Stedman and Hutchinson, comps. A Library of American Literature: An Anthology in Eleven Volumes. 1891. Vols. IXXI: Literature of the Republic, Part IV., 18611889
The Parlor Car
By William Dean Howells (18371920)
[The Parlor Car. A Farce. 1876.]
SCENE: A parlor car on the New York Central Railroad. It is late afternoon in the early autumn, with a cloudy sunset threatening rain. The car is unoccupied save by a gentleman, who sits fronting one of the windows, with his feet in another chair; a newspaper lies across his lap; his hat is drawn down over his eyes, and he is apparently asleep. The rear door of the car opens, and the conductor enters with a young lady, heavily veiled, the porter coming after with her wraps and travelling-bags. The ladys air is of mingled anxiety and desperation, with a certain fierceness of movement. She casts a careless glance over the empty chairs.
CONDUCTOR. Heres your ticket, madam. You can have any of the places you like here, orglancing at the unconscious gentleman, and then at the young ladyif you prefer, you can go and take that seat in the forward car.
MISS LUCY GALBRAITH. Oh, I cant ride backwards. Ill stay here, please. Thank you. The porter places her things in a chair by a window, across the car from the sleeping gentleman, and she throws herself wearily into the next seat, wheels round in it, and lifting her veil gazes absently out at the landscape. Her face, which is very pretty, with a low forehead shadowed by thick blond hair, shows the traces of tears. She makes search in her pocket for her handkerchief, which she presses to her eyes. The conductor, lingering a moment, goes out.
PORTER. Ill be right here, at de end of de cah, if you should happen to want anything, missmaking a feint of arranging the shawls and satchels. Should you like some dese things hung up? Well, deyll be jus as well in de chair. Wes pretty late dis afternoon; moren four hours behin time. Ought to been into Albany fore dis. Freight train off de track jus dis side o Rochester, an had to wait. Was you goin to stop at Schenectady, miss?
MISS G. No, no, thank you, nothing. The porter hesitates, takes off his cap, and scratches his head with a murmur of embarrassment. Miss Galbraith looks up at him inquiringly, then suddenly takes out her porte-monnaie and fees him.
PORTER. Thank you, miss, thank you. If you want anything at all, miss, Im right dere at de end of de cah. He goes out by the narrow passage-way beside the smaller enclosed parlor. Miss Galbraith looks askance at the sleeping gentleman, and then, rising, goes to the large mirror to pin her veil, which has become loosened from her hat. She gives a little start at sight of the gentleman in the mirror, but arranges her head-gear, and returning to her place looks out of the window again. After a little while she moves about uneasily in her chair, then leans forward and tries to raise her window; she lifts it partly up, when the catch slips from her fingers and the window falls shut again with a crash.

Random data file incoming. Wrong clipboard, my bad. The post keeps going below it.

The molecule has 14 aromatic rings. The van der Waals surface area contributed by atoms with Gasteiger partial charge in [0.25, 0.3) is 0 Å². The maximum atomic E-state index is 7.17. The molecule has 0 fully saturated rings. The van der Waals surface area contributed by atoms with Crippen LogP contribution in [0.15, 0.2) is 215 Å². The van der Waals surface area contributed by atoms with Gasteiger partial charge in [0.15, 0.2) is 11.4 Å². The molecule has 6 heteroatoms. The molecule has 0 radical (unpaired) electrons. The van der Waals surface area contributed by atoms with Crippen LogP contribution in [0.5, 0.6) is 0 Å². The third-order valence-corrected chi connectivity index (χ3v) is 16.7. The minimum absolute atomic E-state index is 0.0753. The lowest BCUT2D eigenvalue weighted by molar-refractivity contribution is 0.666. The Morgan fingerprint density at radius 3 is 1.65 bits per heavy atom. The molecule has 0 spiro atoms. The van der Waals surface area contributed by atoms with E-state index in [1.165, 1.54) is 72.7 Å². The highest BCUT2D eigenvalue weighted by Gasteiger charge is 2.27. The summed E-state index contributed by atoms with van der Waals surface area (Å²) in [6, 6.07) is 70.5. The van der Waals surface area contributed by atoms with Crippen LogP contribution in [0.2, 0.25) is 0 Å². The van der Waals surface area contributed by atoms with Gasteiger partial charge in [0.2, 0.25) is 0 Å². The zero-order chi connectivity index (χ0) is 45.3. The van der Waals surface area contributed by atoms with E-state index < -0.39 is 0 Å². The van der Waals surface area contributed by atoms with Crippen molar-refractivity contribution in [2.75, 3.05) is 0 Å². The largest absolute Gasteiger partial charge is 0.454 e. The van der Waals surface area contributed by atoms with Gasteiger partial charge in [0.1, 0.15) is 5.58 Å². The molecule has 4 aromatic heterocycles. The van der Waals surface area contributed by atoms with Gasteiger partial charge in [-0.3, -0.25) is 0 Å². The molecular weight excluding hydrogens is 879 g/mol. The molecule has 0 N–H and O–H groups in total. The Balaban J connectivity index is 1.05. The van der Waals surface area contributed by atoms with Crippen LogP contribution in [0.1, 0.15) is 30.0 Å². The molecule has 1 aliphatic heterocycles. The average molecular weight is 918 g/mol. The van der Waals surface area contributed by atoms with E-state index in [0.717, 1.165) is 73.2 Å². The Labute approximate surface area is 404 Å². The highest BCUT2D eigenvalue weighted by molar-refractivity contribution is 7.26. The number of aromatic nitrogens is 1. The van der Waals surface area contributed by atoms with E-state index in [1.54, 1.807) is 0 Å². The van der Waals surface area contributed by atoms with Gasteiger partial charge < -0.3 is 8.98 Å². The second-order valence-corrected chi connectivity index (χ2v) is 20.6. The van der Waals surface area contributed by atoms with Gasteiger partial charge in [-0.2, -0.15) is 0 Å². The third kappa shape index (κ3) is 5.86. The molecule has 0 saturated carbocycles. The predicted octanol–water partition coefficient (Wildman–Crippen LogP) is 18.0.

MISS G. Oh, dear, how provoking! I suppose I must call the porter. She rises from her seat, but on attempting to move away she finds that the skirt of her polonaise has been caught in the falling window. She pulls at it, and then tries to lift the window again, but the cloth has wedged it in, and she cannot stir it. Well, I certainly think this is beyond endurance! Porter! Ahporter! Oh, hell never hear me in the racket that these wheels are making! I wish theyd stopI
MISS G. Of which you ought to be ashamed to take advantage. I wonder at your presumption in speaking to me at all. Its quite idle, I can assure you. Everything is at an end between us. It seems that I bore with you too long; but Im thankful that I had the spirit to act at last, and to act in time. And, now that chance has thrown us together, I trust that you will not force your conversation upon me. No gentleman would, and I have always given you credit for thinking yourself a gentleman. I request that you will not speak to me.
MR. R. Youve spoken ten words to me for every one of mine to you. But I wont annoy you. I cant believe it, Lucy; I can not believe it. It seems like some rascally dream, and if I had had any sleep since it happened, I should think I had dreamed it.
MR. R. Ill think so till you tell me again that our engagement is broken; that the faithful love of years is to go for nothing; that you dismiss me with cruel insult, without one word of explanation, without a word of intelligible accusation, even. Its too much! Ive been thinking it all over and over, and I cant make head or tail of it. I meant to see you again as soon as we got to town, and implore you to hear me. Come, its a mighty serious matter, Lucy. Im not a man to put on heroics and that; but I believe itll play the very deuce with me, Lucythat is to say, Miss GalbraithI do indeed. Itll give me a low opinion of woman.
MR. R. Why, youve just forbidden me to say Lucy! You must tell me, dearest, what I have done to offend you. The worst criminals are not condemned unheard, and Ive always thought you were merciful if not just. And now I only ask you to be just.